Minnesota Republican party officials say something "really smells rotten" with fundraising and spending activities in 2003 by the Lac qui Parle County DFL.

State GOP Chairman Ron Carey said an unusually large influx of money given by Twin Cities donors to the Lac qui Parle County DFL in 2003 "raises some serious questions if money has been laundered illegally" through the county party and the Republicans plan to file a complaint seeking an investigation.

In a conference call with reporters Thursday, Carey said he doesn't know who benefited from the $24,500 expenditure the party made to a printing company in 2003, but suggested the money may have been used to buy lawn signs for Attorney General Mike Hatch's 2006 campaign for governor.

Carey said someone must have "coordinated" the effort to get a half-dozen Twin Cities donors to write personal checks totaling $27,500 to the Lac qui Parle County DFL Party, which then wrote a $24,500 check to Poligraphics.

Carey said that's the same printing company Hatch uses for things like printing lawn signs.

It's too much to be a coincidence, said Carey. "It didn't just happen out of the blue."

"Irresponsible speculation" is what Jess McIntosh, a spokeswoman for the Minnesota DFL Party, said of the Republican claims.

"This is Ron Carey speculating on something that happened three years ago," said McIntosh, in a telephone interview. "This is a typical Ron Carey tactic."

Carey said the Republican Party is in the process of filing a complaint with the Minnesota Campaign and Public Disclosure Board to "find out if something illegal happened" in Lac qui Parle County.

Jeff Sigurdson, assistant director for the Minnesota Campaign and Public Disclosure Board, said it's the board's practice to neither confirm nor deny that a complaint has been filed until the investigation is complete and action has been taken, which usually takes about 30 days. Rulings can include fines against candidates and political units, he said.

McIntosh said she doesn't know why the Twin Cities donors gave money to the Lac qui Parle County DFL, but she said it's not uncommon for people to "donate to a cause that may not directly help them or their bank account."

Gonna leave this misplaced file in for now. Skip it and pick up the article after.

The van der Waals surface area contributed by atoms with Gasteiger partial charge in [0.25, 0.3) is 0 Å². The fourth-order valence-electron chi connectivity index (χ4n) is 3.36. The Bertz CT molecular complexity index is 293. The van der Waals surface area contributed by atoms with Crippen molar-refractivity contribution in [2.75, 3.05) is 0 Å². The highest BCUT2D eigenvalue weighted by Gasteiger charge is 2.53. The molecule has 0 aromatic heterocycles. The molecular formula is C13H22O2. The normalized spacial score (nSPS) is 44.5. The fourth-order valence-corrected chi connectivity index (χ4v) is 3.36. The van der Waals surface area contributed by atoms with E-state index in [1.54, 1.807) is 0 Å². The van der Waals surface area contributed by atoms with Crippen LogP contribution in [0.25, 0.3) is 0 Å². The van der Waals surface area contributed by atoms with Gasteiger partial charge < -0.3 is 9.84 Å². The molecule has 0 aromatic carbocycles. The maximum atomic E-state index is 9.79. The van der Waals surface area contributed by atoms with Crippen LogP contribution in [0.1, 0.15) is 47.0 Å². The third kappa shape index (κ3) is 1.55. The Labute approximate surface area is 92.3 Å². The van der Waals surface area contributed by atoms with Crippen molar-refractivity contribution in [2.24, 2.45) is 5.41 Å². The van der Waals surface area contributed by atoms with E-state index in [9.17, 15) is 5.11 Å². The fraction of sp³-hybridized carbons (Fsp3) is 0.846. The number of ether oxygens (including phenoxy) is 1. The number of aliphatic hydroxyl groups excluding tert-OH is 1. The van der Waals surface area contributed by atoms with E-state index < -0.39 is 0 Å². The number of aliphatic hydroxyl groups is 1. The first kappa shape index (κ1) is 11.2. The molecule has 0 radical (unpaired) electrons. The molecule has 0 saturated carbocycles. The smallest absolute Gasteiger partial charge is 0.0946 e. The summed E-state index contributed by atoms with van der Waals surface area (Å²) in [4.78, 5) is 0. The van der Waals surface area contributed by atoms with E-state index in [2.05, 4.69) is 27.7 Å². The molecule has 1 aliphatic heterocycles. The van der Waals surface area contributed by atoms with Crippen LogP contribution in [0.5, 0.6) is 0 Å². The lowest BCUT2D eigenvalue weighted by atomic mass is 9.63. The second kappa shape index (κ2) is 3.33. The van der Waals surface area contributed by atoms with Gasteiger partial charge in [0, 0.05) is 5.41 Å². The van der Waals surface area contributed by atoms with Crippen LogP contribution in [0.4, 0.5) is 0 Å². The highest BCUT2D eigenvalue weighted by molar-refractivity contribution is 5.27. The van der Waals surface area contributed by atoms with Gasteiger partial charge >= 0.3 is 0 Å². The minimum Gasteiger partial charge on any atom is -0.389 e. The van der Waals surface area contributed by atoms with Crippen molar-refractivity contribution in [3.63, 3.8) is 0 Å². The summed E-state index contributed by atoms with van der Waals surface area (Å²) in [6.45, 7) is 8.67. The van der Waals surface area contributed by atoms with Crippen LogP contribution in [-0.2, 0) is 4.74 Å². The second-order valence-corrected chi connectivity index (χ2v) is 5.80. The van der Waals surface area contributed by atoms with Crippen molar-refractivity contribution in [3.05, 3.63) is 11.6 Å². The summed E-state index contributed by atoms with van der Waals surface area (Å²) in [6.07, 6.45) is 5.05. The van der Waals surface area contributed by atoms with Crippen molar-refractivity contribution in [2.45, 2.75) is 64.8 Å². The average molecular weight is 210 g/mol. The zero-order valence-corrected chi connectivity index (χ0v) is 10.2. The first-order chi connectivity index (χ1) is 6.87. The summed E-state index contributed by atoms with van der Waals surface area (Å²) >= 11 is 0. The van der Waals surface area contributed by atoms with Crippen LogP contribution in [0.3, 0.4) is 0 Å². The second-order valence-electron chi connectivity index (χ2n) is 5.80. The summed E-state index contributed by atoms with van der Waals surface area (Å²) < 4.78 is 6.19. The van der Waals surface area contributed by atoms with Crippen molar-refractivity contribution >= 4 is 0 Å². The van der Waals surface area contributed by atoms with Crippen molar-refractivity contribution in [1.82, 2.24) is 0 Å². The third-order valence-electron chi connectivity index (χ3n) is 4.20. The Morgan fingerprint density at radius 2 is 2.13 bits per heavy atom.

McIntosh said the state DFL has looked into the matter, but because of changes in staff since that time, officials have not been able to determine the exact nature of the expenditure to Poligraphics.

She said she's looked at the same documents that the Republicans have and the donations "were absolutely legal" and all the necessary documentation for the expenditure to the printing company was properly recorded with the state.

The Tribune was unable to reach anyone affiliated with the Lac qui Parle County DFL.

Carey said the Lac qui Parle money may have been used to place a three-year credit with Poligraphics to make new lawn signs this year for Hatch.

McIntosh said she wasn't aware if Poligraphics has a "layaway plan" for campaign signs.

Citing past reports filed with the Minnesota Campaign and Public Disclosure Board, Carey said the nearly $32,000 in total donations the Lac qui Parle County DFL received in 2003 is a "windfall" compared with donations of just several hundred dollars the county unit usually receives.

He said it would be convenient to pick a small county like Lac qui Parle County for money to be stashed and illegally earmarked for a major candidate, like Hatch.

Sigurdson said it is illegal for donors to stipulate that money be spent for a specific candidate.

Carey said the explanations from DFL leaders in Lac qui Parle County have changed, with one official reportedly saying the Poligraphics expenditure was used to buy signs for Mike Hatch. Hatch was not running for office in 2003.

Carey said the new Hatch signs in the Twin Cities are an inch shorter than typical campaign lawn signs, and he said the new signs don't carry a disclaimer. Carey speculated the disclaimer was chopped off of the signs.

A disclaimer is not required on lawn signs.

Mary Beth Gossman, a staff attorney with the Minnesota Office of Administrative Hearings, said that based on an April decision by the Minnesota Court of Appeals that says it is unconstitutional to require a disclaimer, their office dismisses those types of complaints.